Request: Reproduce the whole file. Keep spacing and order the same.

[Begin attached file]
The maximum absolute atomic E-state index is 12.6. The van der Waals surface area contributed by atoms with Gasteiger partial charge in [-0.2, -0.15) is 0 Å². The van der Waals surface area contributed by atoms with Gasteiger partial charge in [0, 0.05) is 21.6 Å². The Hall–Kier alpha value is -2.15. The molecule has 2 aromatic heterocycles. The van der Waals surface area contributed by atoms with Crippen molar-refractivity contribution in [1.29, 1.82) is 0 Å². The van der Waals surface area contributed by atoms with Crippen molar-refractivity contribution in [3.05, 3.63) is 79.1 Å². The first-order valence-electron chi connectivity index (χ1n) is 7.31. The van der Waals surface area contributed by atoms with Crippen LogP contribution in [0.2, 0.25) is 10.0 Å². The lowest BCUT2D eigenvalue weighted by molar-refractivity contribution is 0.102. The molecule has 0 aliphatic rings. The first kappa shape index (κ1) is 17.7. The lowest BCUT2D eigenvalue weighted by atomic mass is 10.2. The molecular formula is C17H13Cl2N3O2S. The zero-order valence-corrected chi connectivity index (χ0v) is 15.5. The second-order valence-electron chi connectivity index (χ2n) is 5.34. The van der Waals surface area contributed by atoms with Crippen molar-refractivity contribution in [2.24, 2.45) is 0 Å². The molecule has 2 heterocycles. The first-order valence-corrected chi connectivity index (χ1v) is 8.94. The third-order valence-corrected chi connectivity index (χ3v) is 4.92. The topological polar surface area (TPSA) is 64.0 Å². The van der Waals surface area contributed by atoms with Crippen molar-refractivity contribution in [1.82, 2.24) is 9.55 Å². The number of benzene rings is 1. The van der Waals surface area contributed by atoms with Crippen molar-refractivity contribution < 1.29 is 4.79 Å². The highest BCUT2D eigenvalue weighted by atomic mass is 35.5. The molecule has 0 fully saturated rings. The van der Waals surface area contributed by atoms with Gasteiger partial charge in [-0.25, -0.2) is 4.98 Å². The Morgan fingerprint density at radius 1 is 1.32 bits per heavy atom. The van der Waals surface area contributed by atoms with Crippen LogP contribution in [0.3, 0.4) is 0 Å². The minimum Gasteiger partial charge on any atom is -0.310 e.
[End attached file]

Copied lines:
The maximum absolute atomic E-state index is 12.6. The van der Waals surface area contributed by atoms with Gasteiger partial charge in [-0.2, -0.15) is 0 Å². The van der Waals surface area contributed by atoms with Gasteiger partial charge in [0, 0.05) is 21.6 Å². The Hall–Kier alpha value is -2.15. The molecule has 2 aromatic heterocycles. The van der Waals surface area contributed by atoms with Crippen molar-refractivity contribution in [1.29, 1.82) is 0 Å². The van der Waals surface area contributed by atoms with Crippen molar-refractivity contribution in [3.05, 3.63) is 79.1 Å². The first-order valence-electron chi connectivity index (χ1n) is 7.31. The van der Waals surface area contributed by atoms with Crippen LogP contribution in [0.2, 0.25) is 10.0 Å². The lowest BCUT2D eigenvalue weighted by molar-refractivity contribution is 0.102. The molecule has 0 aliphatic rings. The first kappa shape index (κ1) is 17.7. The lowest BCUT2D eigenvalue weighted by atomic mass is 10.2. The molecular formula is C17H13Cl2N3O2S. The zero-order valence-corrected chi connectivity index (χ0v) is 15.5. The second-order valence-electron chi connectivity index (χ2n) is 5.34. The van der Waals surface area contributed by atoms with Crippen molar-refractivity contribution in [2.24, 2.45) is 0 Å². The molecule has 2 heterocycles. The first-order valence-corrected chi connectivity index (χ1v) is 8.94. The third-order valence-corrected chi connectivity index (χ3v) is 4.92. The topological polar surface area (TPSA) is 64.0 Å². The van der Waals surface area contributed by atoms with Crippen molar-refractivity contribution in [1.82, 2.24) is 9.55 Å². The number of benzene rings is 1. The van der Waals surface area contributed by atoms with Crippen molar-refractivity contribution < 1.29 is 4.79 Å². The highest BCUT2D eigenvalue weighted by atomic mass is 35.5. The molecule has 0 fully saturated rings. The van der Waals surface area contributed by atoms with Gasteiger partial charge in [-0.25, -0.2) is 4.98 Å². The Morgan fingerprint density at radius 1 is 1.32 bits per heavy atom. The van der Waals surface area contributed by atoms with Crippen LogP contribution in [0.3, 0.4) is 0 Å². The minimum Gasteiger partial charge on any atom is -0.310 e.